"(1) Unless otherwise agreed between the originator and the addressee of a data

message, the dispatch of a data message occurs when it enters an information

system outside the control of the originator.

 

"(2) Unless otherwise agreed between the originator and the addressee of a data

message, the time of receipt of a data message is determined as follows:

 

"(a) if the addressee has designated an information system for the purpose of

receiving such data messages, receipt occurs at the time when the data message

enters the designated information system, but if the data message is sent to an

information system of the addressee that is not the designated information

system, receipt occurs when the data message is retrieved by the addressee;

 

"(b) if the addressee has not designated an information system, receipt occurs

when the data message enters an information system of the addressee.

 

"(3) Paragraph (2) applies notwithstanding that the place where the information

system is located may be different from the place where the data message is

received under paragraph (4).

 

"(4) Unless otherwise agreed between the originator and the addressee of a

computerized transmission of a data message, a data message is deemed to be

received at the place where the addressee has its place of business, and is

deemed to be dispatched at the place where the originator has its place of

business. For the purposes of this paragraph:

 

"(a) if the addressee or the originator has more than one place of business, the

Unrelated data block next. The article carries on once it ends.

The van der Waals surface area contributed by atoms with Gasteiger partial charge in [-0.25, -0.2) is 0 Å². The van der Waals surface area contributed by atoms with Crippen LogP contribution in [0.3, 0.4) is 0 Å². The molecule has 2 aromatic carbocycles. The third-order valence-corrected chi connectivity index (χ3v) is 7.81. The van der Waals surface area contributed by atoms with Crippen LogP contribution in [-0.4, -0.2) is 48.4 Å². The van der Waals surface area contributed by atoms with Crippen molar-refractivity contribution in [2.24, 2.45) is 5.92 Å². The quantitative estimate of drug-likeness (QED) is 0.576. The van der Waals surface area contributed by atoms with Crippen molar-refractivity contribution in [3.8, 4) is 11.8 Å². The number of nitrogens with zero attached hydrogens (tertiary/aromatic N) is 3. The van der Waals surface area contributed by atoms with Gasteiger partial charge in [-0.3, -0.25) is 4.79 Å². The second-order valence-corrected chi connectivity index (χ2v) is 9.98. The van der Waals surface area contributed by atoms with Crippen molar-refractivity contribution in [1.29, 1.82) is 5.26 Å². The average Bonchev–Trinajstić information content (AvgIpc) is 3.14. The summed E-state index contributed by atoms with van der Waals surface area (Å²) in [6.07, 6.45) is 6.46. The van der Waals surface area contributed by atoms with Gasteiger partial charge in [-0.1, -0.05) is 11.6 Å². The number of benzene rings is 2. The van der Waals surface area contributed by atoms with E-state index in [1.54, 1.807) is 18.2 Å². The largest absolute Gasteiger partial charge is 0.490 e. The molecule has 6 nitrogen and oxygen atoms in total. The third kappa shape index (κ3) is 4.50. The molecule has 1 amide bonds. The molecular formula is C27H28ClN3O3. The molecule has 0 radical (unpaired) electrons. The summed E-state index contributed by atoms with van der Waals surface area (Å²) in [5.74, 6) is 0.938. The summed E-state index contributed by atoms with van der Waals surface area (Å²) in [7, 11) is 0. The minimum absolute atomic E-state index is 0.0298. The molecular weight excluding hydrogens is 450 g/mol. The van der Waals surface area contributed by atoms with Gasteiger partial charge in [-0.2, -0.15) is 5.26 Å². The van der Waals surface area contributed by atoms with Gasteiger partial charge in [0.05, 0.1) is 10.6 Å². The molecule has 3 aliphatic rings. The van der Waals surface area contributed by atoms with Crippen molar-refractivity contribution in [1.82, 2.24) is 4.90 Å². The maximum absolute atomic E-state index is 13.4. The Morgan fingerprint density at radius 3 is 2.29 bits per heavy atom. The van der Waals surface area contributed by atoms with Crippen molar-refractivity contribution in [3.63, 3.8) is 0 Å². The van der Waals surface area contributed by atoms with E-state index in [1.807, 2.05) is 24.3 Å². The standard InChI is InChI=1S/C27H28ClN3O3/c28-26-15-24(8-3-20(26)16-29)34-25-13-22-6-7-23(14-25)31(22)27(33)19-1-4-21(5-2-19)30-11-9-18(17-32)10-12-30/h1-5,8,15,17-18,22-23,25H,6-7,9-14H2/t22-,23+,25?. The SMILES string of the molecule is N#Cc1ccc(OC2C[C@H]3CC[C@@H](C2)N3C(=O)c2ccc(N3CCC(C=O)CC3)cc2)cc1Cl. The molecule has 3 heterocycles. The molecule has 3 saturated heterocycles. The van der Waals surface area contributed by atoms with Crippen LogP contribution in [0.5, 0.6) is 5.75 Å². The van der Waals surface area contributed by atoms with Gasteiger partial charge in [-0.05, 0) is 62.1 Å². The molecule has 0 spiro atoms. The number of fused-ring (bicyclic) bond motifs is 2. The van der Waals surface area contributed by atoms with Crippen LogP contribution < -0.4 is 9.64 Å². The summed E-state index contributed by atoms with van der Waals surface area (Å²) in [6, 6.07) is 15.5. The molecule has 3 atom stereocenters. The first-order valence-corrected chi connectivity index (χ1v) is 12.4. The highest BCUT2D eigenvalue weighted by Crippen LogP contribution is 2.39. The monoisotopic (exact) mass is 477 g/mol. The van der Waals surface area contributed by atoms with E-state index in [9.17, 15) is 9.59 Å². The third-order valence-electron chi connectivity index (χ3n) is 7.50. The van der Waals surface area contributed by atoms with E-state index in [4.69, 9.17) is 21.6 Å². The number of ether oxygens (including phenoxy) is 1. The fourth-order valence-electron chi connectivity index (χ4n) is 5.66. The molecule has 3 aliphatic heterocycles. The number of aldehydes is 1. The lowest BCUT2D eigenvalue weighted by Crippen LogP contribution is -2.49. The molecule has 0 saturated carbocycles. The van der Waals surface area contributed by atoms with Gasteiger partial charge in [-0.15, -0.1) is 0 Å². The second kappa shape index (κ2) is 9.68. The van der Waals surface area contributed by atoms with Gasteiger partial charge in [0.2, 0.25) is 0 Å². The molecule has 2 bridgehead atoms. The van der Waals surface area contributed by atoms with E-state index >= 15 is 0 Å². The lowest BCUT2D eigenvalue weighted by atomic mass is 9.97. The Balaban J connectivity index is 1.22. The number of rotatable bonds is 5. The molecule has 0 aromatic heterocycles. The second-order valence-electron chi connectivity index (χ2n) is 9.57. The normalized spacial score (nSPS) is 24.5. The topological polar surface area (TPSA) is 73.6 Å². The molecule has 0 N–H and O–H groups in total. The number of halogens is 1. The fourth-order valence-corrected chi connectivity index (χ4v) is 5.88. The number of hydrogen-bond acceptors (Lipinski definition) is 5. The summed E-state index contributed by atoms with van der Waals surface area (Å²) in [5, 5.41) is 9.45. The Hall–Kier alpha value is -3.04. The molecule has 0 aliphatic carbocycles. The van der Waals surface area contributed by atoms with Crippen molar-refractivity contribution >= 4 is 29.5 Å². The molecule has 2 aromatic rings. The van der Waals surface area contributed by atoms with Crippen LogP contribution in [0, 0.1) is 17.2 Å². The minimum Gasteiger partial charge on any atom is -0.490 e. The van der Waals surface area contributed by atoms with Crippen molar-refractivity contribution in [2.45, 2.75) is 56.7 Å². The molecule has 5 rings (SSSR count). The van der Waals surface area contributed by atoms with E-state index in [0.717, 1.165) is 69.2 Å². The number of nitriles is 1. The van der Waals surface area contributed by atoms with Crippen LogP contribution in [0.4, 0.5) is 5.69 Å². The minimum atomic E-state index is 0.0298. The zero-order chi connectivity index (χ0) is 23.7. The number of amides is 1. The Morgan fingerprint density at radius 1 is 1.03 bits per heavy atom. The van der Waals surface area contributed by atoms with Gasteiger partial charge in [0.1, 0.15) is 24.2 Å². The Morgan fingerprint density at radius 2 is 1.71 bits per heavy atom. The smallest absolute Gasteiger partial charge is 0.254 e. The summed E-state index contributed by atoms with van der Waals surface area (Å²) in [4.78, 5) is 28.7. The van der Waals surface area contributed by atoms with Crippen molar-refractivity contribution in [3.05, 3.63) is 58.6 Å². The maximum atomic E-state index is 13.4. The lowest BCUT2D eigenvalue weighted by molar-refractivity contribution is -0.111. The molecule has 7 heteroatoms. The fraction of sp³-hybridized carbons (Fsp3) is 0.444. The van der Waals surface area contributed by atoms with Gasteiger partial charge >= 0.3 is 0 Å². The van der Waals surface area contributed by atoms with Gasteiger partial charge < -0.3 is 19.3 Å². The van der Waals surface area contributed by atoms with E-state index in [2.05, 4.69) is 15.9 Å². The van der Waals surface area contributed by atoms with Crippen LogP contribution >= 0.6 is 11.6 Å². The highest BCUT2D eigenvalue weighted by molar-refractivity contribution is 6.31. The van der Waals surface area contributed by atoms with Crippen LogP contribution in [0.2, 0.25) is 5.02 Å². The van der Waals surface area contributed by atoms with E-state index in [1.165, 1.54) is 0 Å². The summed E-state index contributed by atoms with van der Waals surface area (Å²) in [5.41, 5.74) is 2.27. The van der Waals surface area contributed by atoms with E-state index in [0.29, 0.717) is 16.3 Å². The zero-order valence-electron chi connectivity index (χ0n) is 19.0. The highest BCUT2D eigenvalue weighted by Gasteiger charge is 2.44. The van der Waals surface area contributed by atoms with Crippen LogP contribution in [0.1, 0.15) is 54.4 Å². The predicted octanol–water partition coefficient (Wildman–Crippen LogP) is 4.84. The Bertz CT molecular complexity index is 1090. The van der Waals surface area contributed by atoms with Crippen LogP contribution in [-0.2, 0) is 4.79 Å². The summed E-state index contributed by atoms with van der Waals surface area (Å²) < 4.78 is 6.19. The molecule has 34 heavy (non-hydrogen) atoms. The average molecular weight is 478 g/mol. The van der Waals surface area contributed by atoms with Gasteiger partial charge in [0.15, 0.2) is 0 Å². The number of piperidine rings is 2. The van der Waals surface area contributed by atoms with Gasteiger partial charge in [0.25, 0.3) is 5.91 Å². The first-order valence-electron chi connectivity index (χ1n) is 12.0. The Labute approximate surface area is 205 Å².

place of business is that which has the closest relationship to the underlying

transaction or, where there is no underlying transaction, the principal place of

business;

 

"(b) if the addressee or the originator does not have a place of business,

reference is to be made to its habitual residence.

 

"(5) Paragraph (4) shall not apply to the determination of place of receipt or

dispatch for the purpose of any administrative, criminal or data-protection

law."

 

Paragraph (1)

 

101. A concern was expressed that it might be inappropriate to define the

"dispatch" of a data message in paragraph (1) by reference to an event that

occurred in fact after the dispatch, namely the moment when the message entered

an information system outside the control of the originator. In response, it was


pointed out that, in an electronic environment, no strict equivalent could be

given to a "mailbox rule" of the kind that existed in many national laws with